Omg I would throw so much money at that DLC, but I know they’re never going to make it *grumble*

          Liked by 1 person

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  30. Glad I finally made it over here haha. Very interesting! One thing that I’d add is that the references to Satan/Lucifer are fascinating, because most people use “Satan” as a name, when in reality the Hebrew “satan” (sa-TAN) is a word that means “tempter.” This is why in the book of Job, Satan appears able to wander up to Heaven and have a chat with God, even after Lucifer has fallen. At any rate, some believe that the satan (sa-TAN) actually works for God, providing temptation for humans to either resist or succumb to. It’s interesting that Sephiroth would be compared to “Satan,” then, because he’s working for someone else, doing horrible things… maybe not tempting them, but acting under the auspices of someone else.

    Lucifer, meanwhile, is the fallen Morning Star. I’m trying to make his story fit with Sephiroth’s…. Lucifer was an angel, one of the closest to God, and could see the future in which God would become man, meaning that the angels – who were perfect – would have to worship an imperfect human (really simplified version, sorry). That’s what triggered the uprising.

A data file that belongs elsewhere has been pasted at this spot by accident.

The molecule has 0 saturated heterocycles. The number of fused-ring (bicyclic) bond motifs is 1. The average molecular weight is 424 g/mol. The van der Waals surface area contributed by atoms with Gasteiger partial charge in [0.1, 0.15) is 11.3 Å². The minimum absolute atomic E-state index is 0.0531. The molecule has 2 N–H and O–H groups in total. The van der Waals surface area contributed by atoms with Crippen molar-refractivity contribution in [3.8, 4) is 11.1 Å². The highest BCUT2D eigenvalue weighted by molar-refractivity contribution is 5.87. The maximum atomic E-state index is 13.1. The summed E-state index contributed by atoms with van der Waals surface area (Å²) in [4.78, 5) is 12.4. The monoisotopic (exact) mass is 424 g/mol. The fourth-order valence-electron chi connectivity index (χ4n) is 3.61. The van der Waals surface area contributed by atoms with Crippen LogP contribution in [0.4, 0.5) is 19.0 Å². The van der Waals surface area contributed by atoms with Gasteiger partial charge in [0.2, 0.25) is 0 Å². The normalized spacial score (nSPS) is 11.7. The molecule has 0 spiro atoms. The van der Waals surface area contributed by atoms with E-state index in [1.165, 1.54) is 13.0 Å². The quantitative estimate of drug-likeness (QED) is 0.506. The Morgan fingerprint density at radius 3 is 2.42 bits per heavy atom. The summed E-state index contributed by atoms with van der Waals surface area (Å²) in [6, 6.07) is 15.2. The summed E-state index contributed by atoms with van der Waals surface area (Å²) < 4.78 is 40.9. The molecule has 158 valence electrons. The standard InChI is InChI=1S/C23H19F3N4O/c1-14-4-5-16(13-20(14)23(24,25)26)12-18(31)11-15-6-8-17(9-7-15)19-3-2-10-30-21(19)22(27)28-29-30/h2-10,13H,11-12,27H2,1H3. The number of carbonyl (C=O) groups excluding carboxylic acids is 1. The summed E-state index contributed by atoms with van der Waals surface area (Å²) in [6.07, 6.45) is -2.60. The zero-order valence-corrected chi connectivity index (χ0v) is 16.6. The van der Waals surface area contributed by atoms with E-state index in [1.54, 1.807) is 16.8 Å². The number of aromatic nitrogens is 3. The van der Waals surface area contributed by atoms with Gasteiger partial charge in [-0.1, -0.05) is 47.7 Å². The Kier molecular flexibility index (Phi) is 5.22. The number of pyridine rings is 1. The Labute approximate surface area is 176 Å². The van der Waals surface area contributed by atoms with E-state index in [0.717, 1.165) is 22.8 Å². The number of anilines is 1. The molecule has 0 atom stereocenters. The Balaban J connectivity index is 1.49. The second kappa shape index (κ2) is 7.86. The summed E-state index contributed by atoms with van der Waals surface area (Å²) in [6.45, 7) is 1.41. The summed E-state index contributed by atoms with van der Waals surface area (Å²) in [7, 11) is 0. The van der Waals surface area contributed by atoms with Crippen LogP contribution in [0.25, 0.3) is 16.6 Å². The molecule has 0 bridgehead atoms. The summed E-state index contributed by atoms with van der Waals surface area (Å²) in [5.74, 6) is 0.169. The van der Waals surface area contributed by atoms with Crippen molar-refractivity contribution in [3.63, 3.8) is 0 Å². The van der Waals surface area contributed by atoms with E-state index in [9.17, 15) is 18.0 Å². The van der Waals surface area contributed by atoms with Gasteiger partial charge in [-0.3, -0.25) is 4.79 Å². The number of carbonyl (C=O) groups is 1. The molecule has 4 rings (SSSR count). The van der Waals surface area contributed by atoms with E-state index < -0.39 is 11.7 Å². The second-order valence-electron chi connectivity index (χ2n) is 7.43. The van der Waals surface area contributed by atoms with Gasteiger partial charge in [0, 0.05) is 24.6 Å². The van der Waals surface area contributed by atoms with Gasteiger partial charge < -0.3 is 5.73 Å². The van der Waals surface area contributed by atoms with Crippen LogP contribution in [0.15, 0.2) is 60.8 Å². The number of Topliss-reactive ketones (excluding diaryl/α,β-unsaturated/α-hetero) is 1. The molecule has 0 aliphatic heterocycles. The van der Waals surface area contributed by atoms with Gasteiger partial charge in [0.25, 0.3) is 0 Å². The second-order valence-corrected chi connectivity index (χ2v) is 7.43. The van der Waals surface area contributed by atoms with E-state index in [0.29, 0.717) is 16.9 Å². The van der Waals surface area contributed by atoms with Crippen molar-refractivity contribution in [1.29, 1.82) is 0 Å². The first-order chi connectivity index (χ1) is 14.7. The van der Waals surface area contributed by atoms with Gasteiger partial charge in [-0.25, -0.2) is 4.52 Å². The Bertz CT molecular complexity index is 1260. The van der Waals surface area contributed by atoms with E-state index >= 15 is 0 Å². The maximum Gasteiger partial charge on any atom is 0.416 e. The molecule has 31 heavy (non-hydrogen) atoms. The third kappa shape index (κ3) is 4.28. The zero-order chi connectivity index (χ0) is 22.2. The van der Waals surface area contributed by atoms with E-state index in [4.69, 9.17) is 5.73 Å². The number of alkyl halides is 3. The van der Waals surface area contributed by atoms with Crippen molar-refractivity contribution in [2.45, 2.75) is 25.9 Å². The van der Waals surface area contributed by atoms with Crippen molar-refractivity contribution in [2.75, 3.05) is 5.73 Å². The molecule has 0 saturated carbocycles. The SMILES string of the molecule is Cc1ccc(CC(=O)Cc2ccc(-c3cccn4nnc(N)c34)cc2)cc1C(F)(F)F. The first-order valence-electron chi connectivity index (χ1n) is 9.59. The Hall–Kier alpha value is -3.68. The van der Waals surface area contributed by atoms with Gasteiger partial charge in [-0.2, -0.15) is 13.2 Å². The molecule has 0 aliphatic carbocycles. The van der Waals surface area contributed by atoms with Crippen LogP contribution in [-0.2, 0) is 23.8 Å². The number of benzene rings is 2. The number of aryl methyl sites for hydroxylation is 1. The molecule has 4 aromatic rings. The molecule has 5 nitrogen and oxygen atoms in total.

….I really can’t figure a way to make this fit, so I think to compare Sephiroth to Lucifer (that is, the “bad guy”) indeed doesn’t make sense, other than to say that he is an angel who fell from grace. Hm. Very thought-provoking!!

    Liked by 1 person

    • I found out not to long ago that Lucifer actually was not fallen/evil, but rather his name was confused with another angel who was.

      When I read Paradise Lost, I went off on this rant about how God was punishing Satan for literally doing what God created him to do. If God is infallible and God created Satan, then he must have created him for the purpose to rebel. It seems like God then created his own enemy and scapegoat all in one, but he made his enemy lesser than him, able to do nothing but lose, but with the ambition and drive to continue to try. In that Satan is working for God, but humanity sees him as acting on his own, and with that Sephiroth is a perfect parallel. His will was taken over by Jenova, which in looking at could be seen as meaning “new god” (Jehovah mixed with “nova”) though much of the argument is that he had the stronger will, but it was still taken over by an alien desire. I come down to this: there is no Sephiroth without Jenovah, just like there is no Satan without God. It’s actually…quite a disturbing though, so thank you for bringing it up!.

      The main reason I read Paradise Lost was because someone on the internet mentioned the one winged angel thing was from there. God took away one of Satan’s wings when he kicked him out, but alas, the internet lied to me (or I missed that part), because I couldn’t find it. There IS mention of a one winged angel in one of the gospels that was removed, I think the pseudoepigrapha (which I’m probably butchering). I don’t remember what his name is (nor can I pronounce it), but he was around the time of when Moses parted the Red Sea.

      I really want to reedit this essay at this point lol. It’s been two years and I have more notes and more refined points to make, but I’ve also talked about them in other essays, so I’m not sure what I’ll do. Thanks for reading it. Your input in invaluable!

      Liked by 1 person